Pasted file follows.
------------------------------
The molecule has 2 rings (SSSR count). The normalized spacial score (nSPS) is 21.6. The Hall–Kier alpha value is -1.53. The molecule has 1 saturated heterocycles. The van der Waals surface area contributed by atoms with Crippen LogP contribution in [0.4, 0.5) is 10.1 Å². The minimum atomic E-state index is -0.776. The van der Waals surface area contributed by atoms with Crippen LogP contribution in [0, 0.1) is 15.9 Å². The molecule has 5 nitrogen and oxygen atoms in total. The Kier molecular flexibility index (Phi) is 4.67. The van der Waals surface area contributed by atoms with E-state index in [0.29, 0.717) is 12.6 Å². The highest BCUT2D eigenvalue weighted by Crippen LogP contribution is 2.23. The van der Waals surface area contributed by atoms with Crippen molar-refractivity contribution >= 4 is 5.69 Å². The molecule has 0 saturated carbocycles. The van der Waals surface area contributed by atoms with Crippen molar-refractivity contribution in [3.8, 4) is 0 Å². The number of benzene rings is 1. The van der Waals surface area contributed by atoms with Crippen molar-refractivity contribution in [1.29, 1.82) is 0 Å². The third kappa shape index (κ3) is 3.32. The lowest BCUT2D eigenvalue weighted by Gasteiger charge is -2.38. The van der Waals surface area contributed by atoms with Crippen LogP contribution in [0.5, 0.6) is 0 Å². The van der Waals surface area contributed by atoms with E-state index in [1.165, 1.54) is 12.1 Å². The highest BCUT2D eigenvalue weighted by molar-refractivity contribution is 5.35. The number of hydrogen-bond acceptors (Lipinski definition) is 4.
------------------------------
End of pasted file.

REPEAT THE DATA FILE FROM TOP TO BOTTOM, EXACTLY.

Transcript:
The molecule has 2 rings (SSSR count). The normalized spacial score (nSPS) is 21.6. The Hall–Kier alpha value is -1.53. The molecule has 1 saturated heterocycles. The van der Waals surface area contributed by atoms with Crippen LogP contribution in [0.4, 0.5) is 10.1 Å². The minimum atomic E-state index is -0.776. The van der Waals surface area contributed by atoms with Crippen LogP contribution in [0, 0.1) is 15.9 Å². The molecule has 5 nitrogen and oxygen atoms in total. The Kier molecular flexibility index (Phi) is 4.67. The van der Waals surface area contributed by atoms with E-state index in [0.29, 0.717) is 12.6 Å². The highest BCUT2D eigenvalue weighted by Crippen LogP contribution is 2.23. The van der Waals surface area contributed by atoms with Crippen molar-refractivity contribution >= 4 is 5.69 Å². The molecule has 0 saturated carbocycles. The van der Waals surface area contributed by atoms with Crippen molar-refractivity contribution in [3.8, 4) is 0 Å². The number of benzene rings is 1. The van der Waals surface area contributed by atoms with Crippen molar-refractivity contribution in [1.29, 1.82) is 0 Å². The third kappa shape index (κ3) is 3.32. The lowest BCUT2D eigenvalue weighted by Gasteiger charge is -2.38. The van der Waals surface area contributed by atoms with Crippen LogP contribution in [0.5, 0.6) is 0 Å². The van der Waals surface area contributed by atoms with E-state index in [1.165, 1.54) is 12.1 Å². The highest BCUT2D eigenvalue weighted by molar-refractivity contribution is 5.35. The number of hydrogen-bond acceptors (Lipinski definition) is 4.